To be fair, Burnett hasn’t exactly lit the league on fire this year: He’s striking out fewer batters this season than last, giving up a lot more walks and more home runs, and posting mediocre defense-independent stats that belie his relatively small year-over-year jump in ERA. But that doesn’t change the fact that the Pirates drew a bizarre line in the sand over a minor amount of money, or that they failed to find a capable replacement with the chunk of change they saved after Burnett signed elsewhere.
Instead of Burnett, the Pirates signed Edinson Volquez to a one-year, $5 million deal, a move that has predictably worked out poorly. As I wrote last week in a piece on the importance on fifth starters, Volquez led the league in walks in 2012, then led the league in earned runs allowed in 2013, yielding 108 in 170⅓ innings. He’s not walking as many batters this year, but he’s still served up 11 long balls in 65⅔ innings, leads the NL in wild pitches, and ranks among the five worst pitchers in the league by defense-independent metrics.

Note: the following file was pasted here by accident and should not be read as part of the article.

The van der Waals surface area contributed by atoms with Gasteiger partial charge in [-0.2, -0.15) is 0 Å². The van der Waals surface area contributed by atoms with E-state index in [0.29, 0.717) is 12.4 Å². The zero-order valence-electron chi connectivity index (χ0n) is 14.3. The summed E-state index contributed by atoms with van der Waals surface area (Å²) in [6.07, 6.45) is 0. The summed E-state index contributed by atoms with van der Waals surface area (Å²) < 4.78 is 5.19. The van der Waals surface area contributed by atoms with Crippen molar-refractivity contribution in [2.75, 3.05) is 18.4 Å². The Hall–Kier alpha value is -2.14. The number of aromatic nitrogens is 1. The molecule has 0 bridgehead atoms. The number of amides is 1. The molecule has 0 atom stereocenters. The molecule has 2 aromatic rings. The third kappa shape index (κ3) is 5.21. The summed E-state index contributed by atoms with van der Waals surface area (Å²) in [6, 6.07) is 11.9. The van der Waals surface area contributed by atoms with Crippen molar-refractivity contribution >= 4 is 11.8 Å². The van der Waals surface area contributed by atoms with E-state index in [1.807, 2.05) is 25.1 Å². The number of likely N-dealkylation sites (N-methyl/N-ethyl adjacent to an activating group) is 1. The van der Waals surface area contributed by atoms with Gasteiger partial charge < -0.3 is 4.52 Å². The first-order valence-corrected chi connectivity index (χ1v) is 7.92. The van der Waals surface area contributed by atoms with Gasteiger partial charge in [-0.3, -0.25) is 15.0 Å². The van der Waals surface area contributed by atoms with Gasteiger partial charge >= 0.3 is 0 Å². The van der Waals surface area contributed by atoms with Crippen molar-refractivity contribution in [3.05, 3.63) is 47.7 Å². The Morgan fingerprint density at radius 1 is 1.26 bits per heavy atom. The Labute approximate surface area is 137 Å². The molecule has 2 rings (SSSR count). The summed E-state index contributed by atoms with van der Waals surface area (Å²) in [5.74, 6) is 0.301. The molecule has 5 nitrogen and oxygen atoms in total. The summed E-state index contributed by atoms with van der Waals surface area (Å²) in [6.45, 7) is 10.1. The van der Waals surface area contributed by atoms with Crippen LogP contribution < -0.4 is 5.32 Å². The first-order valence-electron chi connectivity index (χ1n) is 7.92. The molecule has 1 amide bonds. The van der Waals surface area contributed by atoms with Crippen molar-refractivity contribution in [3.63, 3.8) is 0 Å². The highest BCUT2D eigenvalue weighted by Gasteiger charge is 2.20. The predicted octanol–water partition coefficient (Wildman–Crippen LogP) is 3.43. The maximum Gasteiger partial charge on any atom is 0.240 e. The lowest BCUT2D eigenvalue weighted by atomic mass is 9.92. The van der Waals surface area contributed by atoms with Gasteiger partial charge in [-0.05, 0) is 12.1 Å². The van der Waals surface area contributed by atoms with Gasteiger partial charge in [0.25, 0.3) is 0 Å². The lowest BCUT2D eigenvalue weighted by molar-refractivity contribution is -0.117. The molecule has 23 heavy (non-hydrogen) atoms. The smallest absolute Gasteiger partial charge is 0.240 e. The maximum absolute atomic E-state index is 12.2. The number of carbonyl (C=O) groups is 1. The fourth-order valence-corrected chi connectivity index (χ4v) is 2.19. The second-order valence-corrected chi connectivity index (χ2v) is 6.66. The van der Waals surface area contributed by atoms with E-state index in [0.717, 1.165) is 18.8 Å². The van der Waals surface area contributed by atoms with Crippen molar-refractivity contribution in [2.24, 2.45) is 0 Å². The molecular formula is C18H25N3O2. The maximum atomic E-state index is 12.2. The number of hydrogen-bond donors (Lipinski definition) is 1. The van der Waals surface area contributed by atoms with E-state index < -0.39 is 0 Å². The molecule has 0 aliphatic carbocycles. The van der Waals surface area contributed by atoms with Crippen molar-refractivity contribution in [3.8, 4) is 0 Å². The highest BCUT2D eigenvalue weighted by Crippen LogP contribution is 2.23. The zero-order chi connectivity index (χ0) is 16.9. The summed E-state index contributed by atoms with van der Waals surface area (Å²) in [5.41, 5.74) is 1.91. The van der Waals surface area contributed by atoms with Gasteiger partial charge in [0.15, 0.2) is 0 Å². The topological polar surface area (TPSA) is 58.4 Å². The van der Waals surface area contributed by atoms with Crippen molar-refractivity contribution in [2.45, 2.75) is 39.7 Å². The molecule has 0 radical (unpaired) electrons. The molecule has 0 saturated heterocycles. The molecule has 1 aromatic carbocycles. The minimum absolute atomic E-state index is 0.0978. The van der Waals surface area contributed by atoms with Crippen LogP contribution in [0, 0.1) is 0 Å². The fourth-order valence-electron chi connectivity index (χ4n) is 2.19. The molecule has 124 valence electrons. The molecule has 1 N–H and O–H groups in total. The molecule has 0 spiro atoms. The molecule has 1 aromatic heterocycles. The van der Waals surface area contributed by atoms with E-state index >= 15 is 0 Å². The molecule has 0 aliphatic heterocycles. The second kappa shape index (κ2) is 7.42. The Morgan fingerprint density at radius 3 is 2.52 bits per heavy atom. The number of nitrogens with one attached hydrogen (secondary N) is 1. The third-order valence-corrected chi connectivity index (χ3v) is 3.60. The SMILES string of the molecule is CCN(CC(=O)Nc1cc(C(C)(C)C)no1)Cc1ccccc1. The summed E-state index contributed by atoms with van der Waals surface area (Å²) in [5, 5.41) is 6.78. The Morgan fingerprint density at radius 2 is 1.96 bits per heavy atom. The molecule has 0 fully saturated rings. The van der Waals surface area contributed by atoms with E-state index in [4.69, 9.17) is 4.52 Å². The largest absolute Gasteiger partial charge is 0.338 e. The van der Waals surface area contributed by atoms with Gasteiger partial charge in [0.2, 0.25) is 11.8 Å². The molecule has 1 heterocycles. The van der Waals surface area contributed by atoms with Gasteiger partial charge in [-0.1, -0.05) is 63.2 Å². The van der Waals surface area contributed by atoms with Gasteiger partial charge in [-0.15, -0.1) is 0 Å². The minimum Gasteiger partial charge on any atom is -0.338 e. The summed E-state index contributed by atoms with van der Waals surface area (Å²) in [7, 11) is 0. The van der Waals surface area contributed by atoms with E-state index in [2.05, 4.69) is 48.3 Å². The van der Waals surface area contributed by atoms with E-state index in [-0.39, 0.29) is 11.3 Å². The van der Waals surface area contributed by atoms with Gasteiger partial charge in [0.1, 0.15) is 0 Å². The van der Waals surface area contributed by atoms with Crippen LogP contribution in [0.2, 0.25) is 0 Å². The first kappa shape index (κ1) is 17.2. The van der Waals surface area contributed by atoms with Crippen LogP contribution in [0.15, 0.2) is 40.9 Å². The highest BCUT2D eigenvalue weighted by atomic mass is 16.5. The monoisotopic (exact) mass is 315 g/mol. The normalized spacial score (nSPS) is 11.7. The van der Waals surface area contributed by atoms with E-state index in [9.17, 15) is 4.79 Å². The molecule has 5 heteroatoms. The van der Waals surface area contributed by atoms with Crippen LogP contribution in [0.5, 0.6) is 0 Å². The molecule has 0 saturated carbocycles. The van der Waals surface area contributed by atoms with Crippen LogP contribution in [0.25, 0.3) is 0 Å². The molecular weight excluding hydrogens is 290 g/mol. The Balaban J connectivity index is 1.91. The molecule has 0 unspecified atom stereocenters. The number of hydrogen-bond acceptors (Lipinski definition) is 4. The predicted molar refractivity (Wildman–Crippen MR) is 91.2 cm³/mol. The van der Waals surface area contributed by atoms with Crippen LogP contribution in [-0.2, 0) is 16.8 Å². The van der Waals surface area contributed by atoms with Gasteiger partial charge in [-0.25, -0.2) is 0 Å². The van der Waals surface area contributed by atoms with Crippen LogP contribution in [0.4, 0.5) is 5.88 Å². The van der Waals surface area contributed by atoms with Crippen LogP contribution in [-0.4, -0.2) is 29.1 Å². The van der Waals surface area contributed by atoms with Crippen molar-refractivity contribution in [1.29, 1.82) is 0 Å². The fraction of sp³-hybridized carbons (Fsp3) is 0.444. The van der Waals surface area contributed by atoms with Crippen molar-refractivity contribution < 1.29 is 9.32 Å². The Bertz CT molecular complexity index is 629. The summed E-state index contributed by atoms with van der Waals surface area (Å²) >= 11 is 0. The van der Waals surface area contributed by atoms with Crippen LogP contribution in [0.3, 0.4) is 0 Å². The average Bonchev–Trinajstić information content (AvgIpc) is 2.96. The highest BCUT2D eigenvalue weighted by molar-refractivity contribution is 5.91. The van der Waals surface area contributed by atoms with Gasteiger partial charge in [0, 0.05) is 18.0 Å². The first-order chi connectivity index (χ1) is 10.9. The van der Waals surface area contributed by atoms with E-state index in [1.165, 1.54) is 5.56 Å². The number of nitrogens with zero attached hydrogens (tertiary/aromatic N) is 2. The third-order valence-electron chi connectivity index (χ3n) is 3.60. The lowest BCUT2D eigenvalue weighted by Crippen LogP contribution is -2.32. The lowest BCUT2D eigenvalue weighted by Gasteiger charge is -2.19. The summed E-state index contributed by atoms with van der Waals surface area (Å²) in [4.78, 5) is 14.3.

The Pirates couldn’t have expected much from Volquez, but they put some hope into left-hander Wandy Rodriguez, who was set to earn $13 million ($7.5 million of it paid by the Pirates) in the final season of a multiyear deal he signed with the Astros. Pittsburgh’s front office saw Rodriguez as an upside guy who could pitch well and eat innings in Burnett’s stead, and that logic at least made a modicum of sense: From 2009 through 2012, Rodriguez had never thrown fewer than 191 innings in a season, nor posted an ERA higher than 3.76. But the Pirates also knew that Rodriguez had missed most of last season with a flexor tendon injury, and sure enough, he couldn’t recover this year, posting a 6.75 ERA through six starts before earning his release.